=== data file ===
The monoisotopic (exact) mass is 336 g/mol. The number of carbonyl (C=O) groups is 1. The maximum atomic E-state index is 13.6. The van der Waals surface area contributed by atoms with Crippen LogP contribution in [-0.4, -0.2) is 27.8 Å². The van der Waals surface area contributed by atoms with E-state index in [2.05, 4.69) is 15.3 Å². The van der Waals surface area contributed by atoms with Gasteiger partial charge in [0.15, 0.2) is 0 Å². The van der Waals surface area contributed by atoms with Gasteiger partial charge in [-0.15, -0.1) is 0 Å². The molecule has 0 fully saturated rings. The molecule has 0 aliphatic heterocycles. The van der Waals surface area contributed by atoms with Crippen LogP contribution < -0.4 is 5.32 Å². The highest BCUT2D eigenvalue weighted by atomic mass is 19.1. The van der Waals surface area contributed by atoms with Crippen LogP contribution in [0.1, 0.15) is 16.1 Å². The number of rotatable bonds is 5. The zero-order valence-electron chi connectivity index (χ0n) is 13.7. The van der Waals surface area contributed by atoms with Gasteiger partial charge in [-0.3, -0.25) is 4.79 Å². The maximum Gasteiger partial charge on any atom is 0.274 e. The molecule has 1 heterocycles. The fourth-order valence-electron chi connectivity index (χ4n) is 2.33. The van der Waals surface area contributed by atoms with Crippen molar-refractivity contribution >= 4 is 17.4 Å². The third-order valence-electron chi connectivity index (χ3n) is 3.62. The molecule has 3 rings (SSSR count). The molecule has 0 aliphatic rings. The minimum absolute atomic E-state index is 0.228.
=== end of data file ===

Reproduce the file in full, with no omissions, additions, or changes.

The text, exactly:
The monoisotopic (exact) mass is 336 g/mol. The number of carbonyl (C=O) groups is 1. The maximum atomic E-state index is 13.6. The van der Waals surface area contributed by atoms with Crippen LogP contribution in [-0.4, -0.2) is 27.8 Å². The van der Waals surface area contributed by atoms with E-state index in [2.05, 4.69) is 15.3 Å². The van der Waals surface area contributed by atoms with Gasteiger partial charge in [0.15, 0.2) is 0 Å². The van der Waals surface area contributed by atoms with Gasteiger partial charge in [-0.15, -0.1) is 0 Å². The molecule has 0 fully saturated rings. The molecule has 0 aliphatic heterocycles. The van der Waals surface area contributed by atoms with Crippen LogP contribution < -0.4 is 5.32 Å². The highest BCUT2D eigenvalue weighted by atomic mass is 19.1. The van der Waals surface area contributed by atoms with Crippen LogP contribution in [0.1, 0.15) is 16.1 Å². The number of rotatable bonds is 5. The zero-order valence-electron chi connectivity index (χ0n) is 13.7. The van der Waals surface area contributed by atoms with Gasteiger partial charge in [-0.3, -0.25) is 4.79 Å². The maximum Gasteiger partial charge on any atom is 0.274 e. The molecule has 1 heterocycles. The fourth-order valence-electron chi connectivity index (χ4n) is 2.33. The van der Waals surface area contributed by atoms with Crippen molar-refractivity contribution >= 4 is 17.4 Å². The third-order valence-electron chi connectivity index (χ3n) is 3.62. The molecule has 3 rings (SSSR count). The molecule has 0 aliphatic rings. The minimum absolute atomic E-state index is 0.228.